set noexec on
end
go

CREATE TABLE [dbo].[order]
(
	[Order_ID] [bigint] not null identity(1,1),
	[Customer_ID] [bigint] NOT NULL,
	[dateAdded] [datetime] NOT NULL default getdate(),
        [addedBy]   [sysname]  NOT NULL default SYSTEM_USER,

		, CONSTRAINT [PK_Order] PRIMARY KEY CLUSTERED 
		(
			[Order_ID] ASC
		)

		, CONSTRAINT [FK_Customer] FOREIGN KEY
		(
			[Customer_ID]
		)
		references [dbo].[customer]
		(
			[Customer_ID]
		)
)
go


set noexec off
go




 

 

DDL Statements

 

Cleanup remnant data


delete from [dbo].[order];
delete from [dbo].[customer];
go

 

 

Prepare Referenced table

DML



insert into [dbo].[customer]
(
 [Customer_ID]
 , [CustomerName]
 , [inceptionDate]
 , [expiryDate]
 , [active]
 , [dateAdded]
 , [addedBy]
)
values
(
 1
 , 'Kirkland'
 , getdate()
 , null
 , 1
 , getdate()
 , SYSTEM_USER

)
go

insert into [dbo].[customer]
(
   [Customer_ID]
 , [CustomerName]
 , [inceptionDate]
 , [expiryDate]
 , [active]
 , [dateAdded]
 , [addedBy]
)
values
(
   2
 , 'Kirkland dup data'
 , getdate()
 , null
 , 1
 , getdate()
 , SYSTEM_USER
)
go

 

ScreenShot:

InsertIntoCustomer

 

 

Review Referencing table

DML

insert into [dbo].[order]
(
 [Customer_ID]
 , [dateAdded]
 , [addedBy]
)
select
   1
 , getdate()
 , SYSTEM_USER
union all
select
   2
 , getdate()
 , SYSTEM_USER

 

ScreenShot:

 

InsertIntoDependentTable

 

Explanation:

  • As we have a clustered index on the referencing table, the clustered index insert happens
  • The system then initiates a Nested-Loops — Left semi join against our referenced table looking to see whether we have existing “parent” records
  • Left semi join is a system join and it can not not be explicitly requested by User SQL.  It basically means look for your first match, once you find it move along
  • The gate-keeper is our Assert Statement which in this case says that flag occurrences where matching records are not found in the Referenced Table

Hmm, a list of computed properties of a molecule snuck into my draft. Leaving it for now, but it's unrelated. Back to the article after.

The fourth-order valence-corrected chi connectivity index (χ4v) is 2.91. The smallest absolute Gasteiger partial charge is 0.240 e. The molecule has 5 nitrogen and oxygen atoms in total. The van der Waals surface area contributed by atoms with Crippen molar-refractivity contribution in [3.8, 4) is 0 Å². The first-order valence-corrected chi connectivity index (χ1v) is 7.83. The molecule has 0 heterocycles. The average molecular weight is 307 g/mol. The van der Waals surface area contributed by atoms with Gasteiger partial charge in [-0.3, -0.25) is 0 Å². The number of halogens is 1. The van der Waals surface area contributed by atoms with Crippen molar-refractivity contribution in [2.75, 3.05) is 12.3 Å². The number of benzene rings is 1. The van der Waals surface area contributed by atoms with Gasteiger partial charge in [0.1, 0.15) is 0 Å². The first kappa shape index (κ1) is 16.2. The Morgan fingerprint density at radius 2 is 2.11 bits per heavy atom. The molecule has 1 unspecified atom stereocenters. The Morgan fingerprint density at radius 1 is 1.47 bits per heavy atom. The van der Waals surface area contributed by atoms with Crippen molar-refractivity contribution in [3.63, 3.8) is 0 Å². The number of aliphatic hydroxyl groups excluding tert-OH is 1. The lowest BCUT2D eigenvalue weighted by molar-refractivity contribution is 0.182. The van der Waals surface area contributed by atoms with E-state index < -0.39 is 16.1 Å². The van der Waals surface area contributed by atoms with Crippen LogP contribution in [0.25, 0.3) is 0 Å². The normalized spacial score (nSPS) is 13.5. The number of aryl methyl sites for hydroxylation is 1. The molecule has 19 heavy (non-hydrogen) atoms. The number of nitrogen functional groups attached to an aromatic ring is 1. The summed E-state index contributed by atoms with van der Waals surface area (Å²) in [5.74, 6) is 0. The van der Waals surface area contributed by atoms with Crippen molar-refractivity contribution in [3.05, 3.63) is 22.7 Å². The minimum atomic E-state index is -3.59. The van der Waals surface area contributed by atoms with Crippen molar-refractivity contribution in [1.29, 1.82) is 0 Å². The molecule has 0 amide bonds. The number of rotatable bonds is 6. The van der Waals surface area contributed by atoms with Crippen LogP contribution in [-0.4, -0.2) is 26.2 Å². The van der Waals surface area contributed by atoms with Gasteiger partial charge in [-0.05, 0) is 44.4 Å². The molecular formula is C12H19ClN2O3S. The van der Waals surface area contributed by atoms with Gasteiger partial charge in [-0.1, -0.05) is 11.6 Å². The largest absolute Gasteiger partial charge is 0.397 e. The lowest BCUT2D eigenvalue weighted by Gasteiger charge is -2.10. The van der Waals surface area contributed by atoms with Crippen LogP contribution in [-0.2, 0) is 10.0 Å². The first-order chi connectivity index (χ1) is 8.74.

Review Referenced table

DML

delete from dbo.customer where customer_ID = 2;

 

ScreenShot:

DeleteFromReferencedTable_v2

Explanation:

  • The Delete is represented as a Clustered index delete
  • This time the system initiates a Nested-Loops — Left semi join against our referencing table
  • It tries to find records in our Referencing tables that have matching values to the records we are deleting
  • If found, the Assert statement raises an exception

 

 

Conclusion

SQL Server Engine is quite optimistic in nature, all of the work is conducted and recorded in the Transaction Log.

Again, I will go out on a limb here and say this:

If problem happens, the records are marked disposable in the Transaction Log and not carried over to the actual database files.

How do I know all this without following our transactions in the Transaction Log…

To prove/disprove is for another posting.

 

Reference

 

 

 

 

 

 

 

Microsoft – SQL Server – Performance Tuning – Query Plans – Find Operators – “Sequence Project”

Introduction

Here is a quick follow-up to “Technical: Microsoft – SQL Server – Indexing Requirements – Comparing Windowing Functions against Correlated Join” (“https://danieladeniji.wordpress.com/2013/11/01/technical-microsoft-sql-server-windowing-function-indexing-requirements/“).

If you find your team using Windows Functions and you want to know how actively they are being used and also you will like to “cost” them a bit, please try the following Query.

Query – Utilizing Dynamic Management View (DMV)



WITH XMLNAMESPACES 
(default 'http://schemas.microsoft.com/sqlserver/2004/07/showplan')
SELECT top 30
				st.text as sqlText,
				pl.query_plan,
				ps.execution_count,
				ps.last_execution_time,
				ps.last_elapsed_time,
				ps.last_logical_reads,
				ps.last_logical_writes
FROM sys.dm_exec_query_stats ps with (NOLOCK)
    Cross Apply sys.dm_exec_sql_text(ps.sql_handle) st
    Cross Apply sys.dm_exec_query_plan(ps.plan_handle) pl
where   pl.[query_plan].exist('data(//RelOp[@PhysicalOp="Sequence Project"])') = 1
and     pl.[query_plan].exist('data(//RelOp[@PhysicalOp="Sort"])') = 1

Order By (ps.last_logical_reads + ps.last_logical_writes) desc

OPTION (RECOMPILE);

Explanation:

  • Checks Query Plan and digs for Sequence Projects that suffer the curse of Sorts.

References

References – SQLTeam.com

References – Microsoft Customer Service and Support (CSS) SQL Support

References – SQL Server Engine Team

References – Simple-Talk (Fabiano Amorim)

References – ScaryDBA

References – Technet.Microsoft.com // Gallery // Script Center